Printer Friendly

A new definition of training ... or, no train, no gain.

Over recent years, we've written an abundance of article about the merits of teams and a "team-based" way of working. Results attained by organizations effectively using team-based principles continue to be outstanding, if not spectacular! One European producer, for example, is producing 400/o over historic output levels and has achieved a total turnaround in quality performance within a year of commissioning a team-based work system.

While there are many recognized factors that drive team-based success stories, such as team structure, management commitment and resource support, "training" is the factor that most often has to fight for recognition as a critical contributing element to success. Training is frequently perceived as being misdirected, optional, expensive and difficult to evaluate in terms of effectiveness. Regrettably, most of these criticisms are well deserved.

Training, in many manager's eyes, is seen as activity-oriented vs. outcome-oriented. We firmly believe this misdirection comes from an unclear definition and poorly constructed objectives. So let's start with a new definition of training for teams:

"Training is a process that empowers teams to improve decision making, problem solving and team development skills in order to achieve business results."

That's it, plain and simple. But there are some important phrases in this definition that will demonstrate what we mean.

"... a process. " Training is not a one time event. An effective training process does involve some classroom teaching in many situations. Teams need concentrated time to gain knowledge and learn new skills. But it cannot stop at the classroom door. Teams need structured practice of the new skills. There must be clear expectations set for use of the training on-the-job. And training must be reinforced by all levels of management. An executive once told me, "We've spent a fortune on training teams in skills they never use.- Avoid this at all costs!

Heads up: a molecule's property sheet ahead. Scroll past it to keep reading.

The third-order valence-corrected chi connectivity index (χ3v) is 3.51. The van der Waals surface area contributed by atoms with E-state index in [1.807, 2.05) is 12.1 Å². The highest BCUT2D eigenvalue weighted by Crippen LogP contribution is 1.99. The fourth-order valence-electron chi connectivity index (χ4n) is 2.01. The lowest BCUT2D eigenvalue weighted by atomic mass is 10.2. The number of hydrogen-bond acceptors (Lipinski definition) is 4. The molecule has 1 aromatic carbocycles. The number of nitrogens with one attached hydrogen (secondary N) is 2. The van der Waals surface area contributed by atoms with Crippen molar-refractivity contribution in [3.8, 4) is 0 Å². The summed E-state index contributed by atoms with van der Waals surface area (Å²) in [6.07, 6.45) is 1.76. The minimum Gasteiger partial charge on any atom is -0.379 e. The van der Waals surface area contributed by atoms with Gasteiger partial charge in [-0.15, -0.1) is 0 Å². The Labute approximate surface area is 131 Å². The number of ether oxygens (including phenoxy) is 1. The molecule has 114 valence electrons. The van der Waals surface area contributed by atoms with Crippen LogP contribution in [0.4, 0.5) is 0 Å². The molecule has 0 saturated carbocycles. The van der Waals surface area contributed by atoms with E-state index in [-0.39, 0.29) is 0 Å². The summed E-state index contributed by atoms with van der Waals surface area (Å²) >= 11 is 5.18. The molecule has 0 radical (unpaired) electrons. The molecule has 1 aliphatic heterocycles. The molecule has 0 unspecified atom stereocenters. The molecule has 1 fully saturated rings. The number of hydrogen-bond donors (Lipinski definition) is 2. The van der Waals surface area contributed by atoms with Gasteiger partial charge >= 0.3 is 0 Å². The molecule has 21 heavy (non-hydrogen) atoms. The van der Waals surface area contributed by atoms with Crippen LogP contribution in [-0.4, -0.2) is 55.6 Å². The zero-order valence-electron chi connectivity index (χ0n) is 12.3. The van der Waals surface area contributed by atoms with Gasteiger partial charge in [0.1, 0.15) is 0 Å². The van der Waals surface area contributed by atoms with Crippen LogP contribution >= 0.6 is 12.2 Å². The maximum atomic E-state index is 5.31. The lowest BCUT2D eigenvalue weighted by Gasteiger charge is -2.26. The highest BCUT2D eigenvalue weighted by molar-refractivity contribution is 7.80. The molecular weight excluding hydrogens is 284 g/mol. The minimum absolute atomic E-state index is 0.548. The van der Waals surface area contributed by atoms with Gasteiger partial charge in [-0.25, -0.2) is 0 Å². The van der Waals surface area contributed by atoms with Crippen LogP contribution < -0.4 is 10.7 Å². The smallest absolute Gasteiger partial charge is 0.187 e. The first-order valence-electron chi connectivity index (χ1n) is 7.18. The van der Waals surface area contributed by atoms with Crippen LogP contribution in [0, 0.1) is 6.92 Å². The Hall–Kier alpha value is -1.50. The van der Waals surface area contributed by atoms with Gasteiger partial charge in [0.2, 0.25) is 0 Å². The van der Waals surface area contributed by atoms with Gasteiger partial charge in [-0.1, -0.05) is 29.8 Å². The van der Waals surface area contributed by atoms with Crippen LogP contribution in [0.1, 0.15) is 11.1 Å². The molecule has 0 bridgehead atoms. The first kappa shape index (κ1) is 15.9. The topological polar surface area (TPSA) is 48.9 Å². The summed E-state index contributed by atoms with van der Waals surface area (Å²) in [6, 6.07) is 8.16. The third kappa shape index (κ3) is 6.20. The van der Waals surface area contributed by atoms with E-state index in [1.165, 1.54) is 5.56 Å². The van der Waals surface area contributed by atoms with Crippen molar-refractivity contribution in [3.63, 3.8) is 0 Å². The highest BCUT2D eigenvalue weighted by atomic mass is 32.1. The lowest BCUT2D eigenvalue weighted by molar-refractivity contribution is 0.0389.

"... that empowers." Empowerment means a systematic transfer of decision making and authority down in the organization to achieve business results. Therefore, effective training provides the knowledge, skills and experience that teams need in order to take on increasing levels of responsibility.

The accompanying diagrams demonstrate how progressive empowerment works. It is important to note that "team skills development-includes formal training, practice of skills and management reinforcement. The X-axis represents team skills development over time. The Y-axis represents the level of delegation or involvement possible.

Let's take three different situations as defined by the numbers on the charts (see next page). in Situation 1, skills development matches the desired level of delegation. The team members have had the training necessary to match the expected level of decision making and authority they have been given. This required a systematic plan with:

*Clear objectives of exactly what the teams would be expected to do Training that would accomplish these objectives and

*The progressive empowerment of the employees as experience was demonstrated at various levels of the process.